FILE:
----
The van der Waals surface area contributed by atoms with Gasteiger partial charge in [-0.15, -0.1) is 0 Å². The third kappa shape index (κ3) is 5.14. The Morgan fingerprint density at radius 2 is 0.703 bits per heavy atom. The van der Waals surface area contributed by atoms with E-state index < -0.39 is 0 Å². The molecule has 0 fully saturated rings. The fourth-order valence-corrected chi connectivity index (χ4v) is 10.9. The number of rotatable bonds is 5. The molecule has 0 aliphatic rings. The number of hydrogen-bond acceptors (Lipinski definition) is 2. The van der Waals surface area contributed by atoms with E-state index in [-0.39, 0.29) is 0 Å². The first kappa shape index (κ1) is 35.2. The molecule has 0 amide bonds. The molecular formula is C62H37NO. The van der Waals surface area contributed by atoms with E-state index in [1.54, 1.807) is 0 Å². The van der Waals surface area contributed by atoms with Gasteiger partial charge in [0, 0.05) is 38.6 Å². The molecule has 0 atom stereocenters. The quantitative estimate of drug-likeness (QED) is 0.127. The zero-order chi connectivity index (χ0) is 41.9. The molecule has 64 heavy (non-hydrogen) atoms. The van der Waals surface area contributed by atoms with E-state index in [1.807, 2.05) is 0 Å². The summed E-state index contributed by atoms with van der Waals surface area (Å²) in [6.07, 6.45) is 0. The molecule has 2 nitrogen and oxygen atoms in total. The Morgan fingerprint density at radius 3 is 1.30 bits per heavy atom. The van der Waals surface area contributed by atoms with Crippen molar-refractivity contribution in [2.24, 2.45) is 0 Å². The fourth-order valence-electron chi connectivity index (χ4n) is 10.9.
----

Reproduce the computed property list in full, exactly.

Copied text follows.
The van der Waals surface area contributed by atoms with Gasteiger partial charge in [-0.15, -0.1) is 0 Å². The third kappa shape index (κ3) is 5.14. The Morgan fingerprint density at radius 2 is 0.703 bits per heavy atom. The van der Waals surface area contributed by atoms with E-state index < -0.39 is 0 Å². The molecule has 0 fully saturated rings. The fourth-order valence-corrected chi connectivity index (χ4v) is 10.9. The number of rotatable bonds is 5. The molecule has 0 aliphatic rings. The number of hydrogen-bond acceptors (Lipinski definition) is 2. The van der Waals surface area contributed by atoms with E-state index in [-0.39, 0.29) is 0 Å². The first kappa shape index (κ1) is 35.2. The molecule has 0 amide bonds. The molecular formula is C62H37NO. The van der Waals surface area contributed by atoms with E-state index in [1.54, 1.807) is 0 Å². The van der Waals surface area contributed by atoms with Gasteiger partial charge in [0, 0.05) is 38.6 Å². The molecule has 0 atom stereocenters. The quantitative estimate of drug-likeness (QED) is 0.127. The zero-order chi connectivity index (χ0) is 41.9. The molecule has 64 heavy (non-hydrogen) atoms. The van der Waals surface area contributed by atoms with E-state index in [1.807, 2.05) is 0 Å². The summed E-state index contributed by atoms with van der Waals surface area (Å²) in [6.07, 6.45) is 0. The molecule has 2 nitrogen and oxygen atoms in total. The Morgan fingerprint density at radius 3 is 1.30 bits per heavy atom. The van der Waals surface area contributed by atoms with Crippen molar-refractivity contribution in [2.24, 2.45) is 0 Å². The fourth-order valence-electron chi connectivity index (χ4n) is 10.9.